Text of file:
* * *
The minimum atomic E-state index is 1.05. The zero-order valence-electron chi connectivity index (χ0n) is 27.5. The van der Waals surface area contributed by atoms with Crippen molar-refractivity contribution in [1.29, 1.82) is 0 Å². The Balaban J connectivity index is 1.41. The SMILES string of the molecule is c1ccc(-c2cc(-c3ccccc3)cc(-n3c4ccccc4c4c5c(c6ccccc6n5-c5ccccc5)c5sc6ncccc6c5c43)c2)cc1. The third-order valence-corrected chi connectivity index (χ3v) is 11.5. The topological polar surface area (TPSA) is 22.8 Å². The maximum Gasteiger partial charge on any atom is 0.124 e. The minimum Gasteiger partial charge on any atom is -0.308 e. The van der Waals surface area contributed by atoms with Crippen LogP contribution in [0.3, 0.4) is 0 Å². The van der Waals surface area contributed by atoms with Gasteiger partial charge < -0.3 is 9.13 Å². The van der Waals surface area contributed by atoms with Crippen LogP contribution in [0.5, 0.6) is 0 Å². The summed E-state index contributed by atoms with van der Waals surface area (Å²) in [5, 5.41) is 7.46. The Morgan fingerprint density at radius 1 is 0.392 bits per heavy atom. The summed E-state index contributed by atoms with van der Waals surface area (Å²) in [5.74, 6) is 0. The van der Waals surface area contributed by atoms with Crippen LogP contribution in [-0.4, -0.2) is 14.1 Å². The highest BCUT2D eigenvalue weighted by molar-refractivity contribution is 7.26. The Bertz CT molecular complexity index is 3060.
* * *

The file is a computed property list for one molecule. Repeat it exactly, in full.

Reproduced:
The minimum atomic E-state index is 1.05. The zero-order valence-electron chi connectivity index (χ0n) is 27.5. The van der Waals surface area contributed by atoms with Crippen molar-refractivity contribution in [1.29, 1.82) is 0 Å². The Balaban J connectivity index is 1.41. The SMILES string of the molecule is c1ccc(-c2cc(-c3ccccc3)cc(-n3c4ccccc4c4c5c(c6ccccc6n5-c5ccccc5)c5sc6ncccc6c5c43)c2)cc1. The third-order valence-corrected chi connectivity index (χ3v) is 11.5. The topological polar surface area (TPSA) is 22.8 Å². The maximum Gasteiger partial charge on any atom is 0.124 e. The minimum Gasteiger partial charge on any atom is -0.308 e. The van der Waals surface area contributed by atoms with Crippen LogP contribution in [0.3, 0.4) is 0 Å². The van der Waals surface area contributed by atoms with Gasteiger partial charge < -0.3 is 9.13 Å². The van der Waals surface area contributed by atoms with Crippen LogP contribution in [0.5, 0.6) is 0 Å². The summed E-state index contributed by atoms with van der Waals surface area (Å²) in [5, 5.41) is 7.46. The Morgan fingerprint density at radius 1 is 0.392 bits per heavy atom. The summed E-state index contributed by atoms with van der Waals surface area (Å²) in [5.74, 6) is 0. The van der Waals surface area contributed by atoms with Crippen LogP contribution in [-0.4, -0.2) is 14.1 Å². The highest BCUT2D eigenvalue weighted by molar-refractivity contribution is 7.26. The Bertz CT molecular complexity index is 3060.